What is claimed is:

1. An off delay timing circuit for use in conjunction with a control circuit, which comprises:

a. control means for controlling the application of power to an external device, said control means having two operating states, said control means normally operating in one of said two operating states,

b. said control means including means responsive to a predetermined condition to cause said control means to operate in the other of its two operating states including a voltage divider, said voltage divier comprising a condition responsive element serially connected to a first resistive element, whereby the operating state of said control means is determined by the voltage at the junction of said condition responsive element and said first resistive element, and

c. delay means, normally electrically isolated from said control means, responsive to said means re sponsive to a predetermined condition sensing said predetermined condition, for inhibiting said means responsive to a predetermined condition from causing said control means to operate in said one 7 of said two operating states for a predetermined time, said delay means including a diode, said diode being reverse biased when sai control means is operating-in said oneoperating state and forward biased when said control means is operating in the other of its two operating states, and a second resistive element coupled to said diode, said first resistive element being connected in parallel with the combination of said diode and second resistive element. 7 2. An off delay timing circuit as set forth in claim 1 wherein said means responsive to a predetermined condition includes a PTC device.

3. An off delay timing circuit as set forth in claim 1 wherein said delay means includes a normally charged capacitor, means responsive to sensing of said predetermined condition to cause said capacitor to discharge at a predetermined rate and means responsive to a predetermined state of discharge of said capacitor for permitting said diode to be reverse biased.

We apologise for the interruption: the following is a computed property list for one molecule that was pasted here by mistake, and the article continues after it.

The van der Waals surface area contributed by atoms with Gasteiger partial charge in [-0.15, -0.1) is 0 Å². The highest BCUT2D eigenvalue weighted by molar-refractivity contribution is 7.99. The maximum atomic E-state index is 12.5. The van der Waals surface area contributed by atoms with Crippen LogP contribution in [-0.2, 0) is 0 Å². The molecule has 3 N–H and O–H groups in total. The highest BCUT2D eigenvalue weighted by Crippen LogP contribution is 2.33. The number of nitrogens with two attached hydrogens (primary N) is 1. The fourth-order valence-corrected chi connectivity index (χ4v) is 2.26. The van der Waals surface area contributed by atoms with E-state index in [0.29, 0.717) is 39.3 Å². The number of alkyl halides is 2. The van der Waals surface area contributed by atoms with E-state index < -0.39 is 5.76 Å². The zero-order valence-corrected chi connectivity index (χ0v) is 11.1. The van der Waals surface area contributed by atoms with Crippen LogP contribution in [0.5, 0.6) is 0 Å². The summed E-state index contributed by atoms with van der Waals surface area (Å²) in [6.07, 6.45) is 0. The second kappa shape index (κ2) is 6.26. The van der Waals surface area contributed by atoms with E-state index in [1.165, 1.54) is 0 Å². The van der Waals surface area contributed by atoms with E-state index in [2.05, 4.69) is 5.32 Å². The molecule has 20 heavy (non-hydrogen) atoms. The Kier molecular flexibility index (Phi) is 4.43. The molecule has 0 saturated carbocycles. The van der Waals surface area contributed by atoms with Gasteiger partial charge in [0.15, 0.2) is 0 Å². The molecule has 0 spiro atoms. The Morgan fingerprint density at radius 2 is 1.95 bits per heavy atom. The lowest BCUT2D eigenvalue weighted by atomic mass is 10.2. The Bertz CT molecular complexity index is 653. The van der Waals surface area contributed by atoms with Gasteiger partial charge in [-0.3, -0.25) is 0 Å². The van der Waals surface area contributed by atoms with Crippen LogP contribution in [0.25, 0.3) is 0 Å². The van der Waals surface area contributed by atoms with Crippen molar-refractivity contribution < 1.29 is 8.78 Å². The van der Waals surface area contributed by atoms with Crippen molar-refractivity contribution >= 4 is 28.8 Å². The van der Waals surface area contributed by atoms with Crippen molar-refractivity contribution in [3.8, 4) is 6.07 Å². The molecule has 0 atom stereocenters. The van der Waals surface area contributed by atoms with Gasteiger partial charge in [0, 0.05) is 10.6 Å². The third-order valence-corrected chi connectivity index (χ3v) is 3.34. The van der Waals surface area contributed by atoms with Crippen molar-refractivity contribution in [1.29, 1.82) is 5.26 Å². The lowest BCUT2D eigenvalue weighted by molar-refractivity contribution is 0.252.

4. An off delay timing circuit as set forth in claim 1 further including a source of electrical power coupled across both said control means and said delay means, said delay means also being responsive to the removal of said power for inhibiting said means responsive to a predetermined condition from causing said control means to operate in said one of said two operating states for said predetermined time.

5. An off delay timing circuit as set forth in claim 5 further including a source of electrical power coupled across both said control means and said delay means, said delay means also being responsive to the removal of said power for inhibiting said means responsive to a predetermined condition from causing said control means to operate in said one of said two operating states for said predetermined time.

Patent Citations
Cited PatentFiling datePublication dateApplicantTitle
US3457460 *Dec 30, 1966Jul 22, 1969Texas Instruments IncControl apparatus
US3619668 *Aug 27, 1970Nov 9, 1971Honeywell IncMinimum off-time circuit
US3660718 *Jun 8, 1970May 2, 1972Honeywell IncAutomatically resetting motor protection circuit responsive to overcurrent and overtemperature
US3742302 *Oct 12, 1971Jun 26, 1973Carrier CorpMotor relay protection for refrigerant compressor motors
US3742303 *Nov 8, 1971Jun 26, 1973Bec Prod IncCompressor protector system
Referenced by
Citing PatentFiling datePublication dateApplicantTitle
US3890494 *Mar 28, 1974Jun 17, 1975Phillips Petroleum CoApparatus and method for altering process control in response to a power interruption
US3935513 *Jul 8, 1974Jan 27, 1976Sony CorporationProtective circuit for transistor amplifier
US4103180 *Jan 27, 1977Jul 25, 1978Communications Satellite CorporationProportional warmup timer for power line outages using stored charge for power
US4266257 *Oct 2, 1978May 5, 1981Johnson Controls, Inc.Motor over-heating protection circuit
US4281358 *Sep 1, 1978Jul 28, 1981Texas Instruments IncorporatedMultifunction dynamoelectric protection system
US4831313 *Sep 14, 1987May 16, 1989Lennox Industries, Inc.Two speed motor controller
US5467248 *Dec 29, 1993Nov 14, 1995Kabushiki Kaisha Tokai-Rika-Denki-SeisakushoRelay control circuit
US5705987 *Jan 22, 1996Jan 6, 1998Agf Manufacturing, Inc.Circuit for controlling operation of a load after a predetermined time delay
US6114823 *Dec 30, 1997Sep 5, 2000Agf Manufacturing, Inc.Circuit and apparatus for sensing fluid flow
US6246331Jan 18, 2000Jun 12, 2001Agf Manufacturing, Inc.Apparatus for sensing fluid flow and associated load control circuit
US6246333Jan 5, 1999Jun 12, 2001Agf Manufacturing, Inc.Apparatus for sensing fluid flow and associated load control circuit
US6396404Sep 28, 2000May 28, 2002Agf Manufacturing, Inc.Double check valve assembly for fire suppression system
Classifications
U.S. Classification327/143, 327/402, 327/398, 361/75, 361/106, 361/24, 361/196, 327/262
International ClassificationH02H3/02, H02H3/06, H01H47/00, H02H3/027, H01H47/18, H01H7/00
Cooperative ClassificationH02H3/027, H02H3/06
European ClassificationH02H3/06, H02H3/027